Wednesday, February 8, 2012

Filesystem Types

  • ext2 — An ext2 filesystem supports standard Unix file types (regular files, directories, symbolic links, etc). It provides the ability to assign long file names, up to 255 characters. Versions prior to Red Hat Linux 7.2 used ext2 filesystems by default.
  • ext3 — The ext3 filesystem is based on the ext2 filesystem and has one main advantage — journaling. Using a journaling filesystem reduces time spent recovering a filesystem after a crash as there is no need to fsck the filesystem.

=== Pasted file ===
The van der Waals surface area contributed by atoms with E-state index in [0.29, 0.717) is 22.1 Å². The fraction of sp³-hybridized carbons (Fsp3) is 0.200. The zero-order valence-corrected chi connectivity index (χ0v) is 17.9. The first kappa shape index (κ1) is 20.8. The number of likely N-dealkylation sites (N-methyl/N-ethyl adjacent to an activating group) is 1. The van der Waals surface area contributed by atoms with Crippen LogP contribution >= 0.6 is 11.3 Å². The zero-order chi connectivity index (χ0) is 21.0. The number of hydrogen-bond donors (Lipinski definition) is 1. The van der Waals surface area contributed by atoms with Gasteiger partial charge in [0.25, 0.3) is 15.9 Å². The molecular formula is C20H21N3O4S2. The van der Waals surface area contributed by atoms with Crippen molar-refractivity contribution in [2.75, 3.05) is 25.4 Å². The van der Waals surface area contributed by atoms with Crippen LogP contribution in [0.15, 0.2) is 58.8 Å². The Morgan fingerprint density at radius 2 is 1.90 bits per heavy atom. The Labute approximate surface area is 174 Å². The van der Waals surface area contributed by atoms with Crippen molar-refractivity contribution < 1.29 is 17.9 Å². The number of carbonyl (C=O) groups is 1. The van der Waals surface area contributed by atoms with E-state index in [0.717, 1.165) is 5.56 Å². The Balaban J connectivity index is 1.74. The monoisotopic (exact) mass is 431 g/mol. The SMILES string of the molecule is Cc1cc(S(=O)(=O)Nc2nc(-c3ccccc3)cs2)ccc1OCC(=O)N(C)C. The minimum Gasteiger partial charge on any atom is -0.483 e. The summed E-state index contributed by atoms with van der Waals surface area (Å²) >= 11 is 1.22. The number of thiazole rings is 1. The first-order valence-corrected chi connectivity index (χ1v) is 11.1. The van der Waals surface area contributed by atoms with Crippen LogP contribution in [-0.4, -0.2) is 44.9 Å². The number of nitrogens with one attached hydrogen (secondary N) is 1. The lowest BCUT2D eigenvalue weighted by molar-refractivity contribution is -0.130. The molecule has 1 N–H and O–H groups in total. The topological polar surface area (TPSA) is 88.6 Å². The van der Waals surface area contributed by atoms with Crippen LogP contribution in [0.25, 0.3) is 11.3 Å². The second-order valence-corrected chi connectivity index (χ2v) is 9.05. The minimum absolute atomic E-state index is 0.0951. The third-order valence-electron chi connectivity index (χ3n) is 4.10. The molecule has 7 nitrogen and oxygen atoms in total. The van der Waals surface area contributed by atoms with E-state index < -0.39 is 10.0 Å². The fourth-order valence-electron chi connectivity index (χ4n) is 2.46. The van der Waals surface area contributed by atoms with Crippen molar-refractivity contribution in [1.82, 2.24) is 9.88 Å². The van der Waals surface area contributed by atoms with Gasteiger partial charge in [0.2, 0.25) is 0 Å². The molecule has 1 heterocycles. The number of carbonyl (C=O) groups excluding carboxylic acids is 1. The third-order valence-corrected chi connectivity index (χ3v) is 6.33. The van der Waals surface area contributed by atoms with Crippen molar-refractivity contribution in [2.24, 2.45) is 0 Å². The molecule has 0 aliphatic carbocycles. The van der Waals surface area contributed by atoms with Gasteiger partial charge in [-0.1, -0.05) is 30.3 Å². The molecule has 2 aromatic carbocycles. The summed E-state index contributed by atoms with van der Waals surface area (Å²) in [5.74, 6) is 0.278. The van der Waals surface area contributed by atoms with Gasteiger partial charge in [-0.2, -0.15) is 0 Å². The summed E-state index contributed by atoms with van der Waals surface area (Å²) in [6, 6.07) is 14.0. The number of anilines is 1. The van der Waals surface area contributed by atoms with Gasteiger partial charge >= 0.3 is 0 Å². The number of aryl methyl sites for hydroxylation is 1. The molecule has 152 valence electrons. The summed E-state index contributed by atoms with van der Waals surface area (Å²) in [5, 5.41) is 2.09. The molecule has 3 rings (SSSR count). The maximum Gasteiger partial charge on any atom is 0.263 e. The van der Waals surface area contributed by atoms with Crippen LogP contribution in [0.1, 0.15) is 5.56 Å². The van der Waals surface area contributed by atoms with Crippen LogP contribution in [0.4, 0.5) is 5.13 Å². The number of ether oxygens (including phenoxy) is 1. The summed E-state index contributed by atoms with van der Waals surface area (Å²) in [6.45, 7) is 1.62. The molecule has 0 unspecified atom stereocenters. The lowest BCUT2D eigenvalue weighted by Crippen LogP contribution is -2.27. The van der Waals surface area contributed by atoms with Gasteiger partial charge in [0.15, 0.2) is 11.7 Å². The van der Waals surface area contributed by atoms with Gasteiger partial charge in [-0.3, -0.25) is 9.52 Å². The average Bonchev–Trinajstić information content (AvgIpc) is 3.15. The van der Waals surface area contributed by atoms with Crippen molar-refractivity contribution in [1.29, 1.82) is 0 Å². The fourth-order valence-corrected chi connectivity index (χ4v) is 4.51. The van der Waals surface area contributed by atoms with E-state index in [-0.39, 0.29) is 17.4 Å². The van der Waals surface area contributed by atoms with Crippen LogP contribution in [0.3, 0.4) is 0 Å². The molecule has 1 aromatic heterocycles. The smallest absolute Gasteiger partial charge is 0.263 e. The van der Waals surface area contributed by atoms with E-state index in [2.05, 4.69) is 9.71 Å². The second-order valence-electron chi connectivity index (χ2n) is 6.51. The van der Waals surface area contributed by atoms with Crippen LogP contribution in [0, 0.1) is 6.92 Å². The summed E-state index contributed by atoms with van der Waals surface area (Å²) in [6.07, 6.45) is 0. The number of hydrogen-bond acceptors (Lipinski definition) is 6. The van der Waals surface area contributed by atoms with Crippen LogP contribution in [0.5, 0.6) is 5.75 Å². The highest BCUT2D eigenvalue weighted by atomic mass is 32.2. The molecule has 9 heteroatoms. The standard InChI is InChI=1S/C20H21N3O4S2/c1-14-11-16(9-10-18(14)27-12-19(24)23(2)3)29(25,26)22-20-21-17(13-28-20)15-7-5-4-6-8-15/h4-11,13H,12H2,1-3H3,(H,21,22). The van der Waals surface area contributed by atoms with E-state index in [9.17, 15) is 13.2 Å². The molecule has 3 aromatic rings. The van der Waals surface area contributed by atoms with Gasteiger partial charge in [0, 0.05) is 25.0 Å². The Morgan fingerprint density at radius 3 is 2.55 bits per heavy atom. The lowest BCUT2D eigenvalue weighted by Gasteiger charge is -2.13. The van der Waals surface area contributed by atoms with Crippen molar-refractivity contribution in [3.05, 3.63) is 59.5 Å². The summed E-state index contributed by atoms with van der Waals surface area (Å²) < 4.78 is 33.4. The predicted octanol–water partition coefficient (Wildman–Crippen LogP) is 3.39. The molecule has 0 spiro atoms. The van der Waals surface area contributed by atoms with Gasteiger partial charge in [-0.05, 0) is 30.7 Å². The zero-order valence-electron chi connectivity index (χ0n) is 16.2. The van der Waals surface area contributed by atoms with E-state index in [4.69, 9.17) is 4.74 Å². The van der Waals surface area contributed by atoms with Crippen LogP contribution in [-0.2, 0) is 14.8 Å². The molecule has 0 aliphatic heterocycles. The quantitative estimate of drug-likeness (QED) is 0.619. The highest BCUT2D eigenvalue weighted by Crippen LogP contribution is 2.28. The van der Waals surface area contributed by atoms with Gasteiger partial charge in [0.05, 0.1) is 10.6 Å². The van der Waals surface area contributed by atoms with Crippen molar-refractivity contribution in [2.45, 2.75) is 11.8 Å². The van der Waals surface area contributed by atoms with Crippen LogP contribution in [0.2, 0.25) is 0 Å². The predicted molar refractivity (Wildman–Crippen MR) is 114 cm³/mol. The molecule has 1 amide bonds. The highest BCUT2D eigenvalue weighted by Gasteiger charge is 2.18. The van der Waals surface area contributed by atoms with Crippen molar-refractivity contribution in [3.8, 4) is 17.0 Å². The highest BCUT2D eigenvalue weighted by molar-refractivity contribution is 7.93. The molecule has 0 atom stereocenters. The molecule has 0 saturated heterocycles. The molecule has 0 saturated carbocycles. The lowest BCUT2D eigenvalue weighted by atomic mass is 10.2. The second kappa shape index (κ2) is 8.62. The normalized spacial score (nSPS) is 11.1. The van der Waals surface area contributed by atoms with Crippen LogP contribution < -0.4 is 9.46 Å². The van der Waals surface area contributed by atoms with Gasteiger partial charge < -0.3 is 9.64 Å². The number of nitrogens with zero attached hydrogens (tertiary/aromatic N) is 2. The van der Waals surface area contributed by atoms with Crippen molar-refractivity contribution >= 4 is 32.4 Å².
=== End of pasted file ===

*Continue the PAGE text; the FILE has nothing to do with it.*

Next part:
• swap — Swap partitions are used to support virtual memory. In other words, data is written to a swap partition when there is not enough RAM to store the data your system is processing.
  • vfat — The VFAT filesystem is a Linux filesystem that is compatible with Windows 95/NT long filenames on the FAT filesystem.

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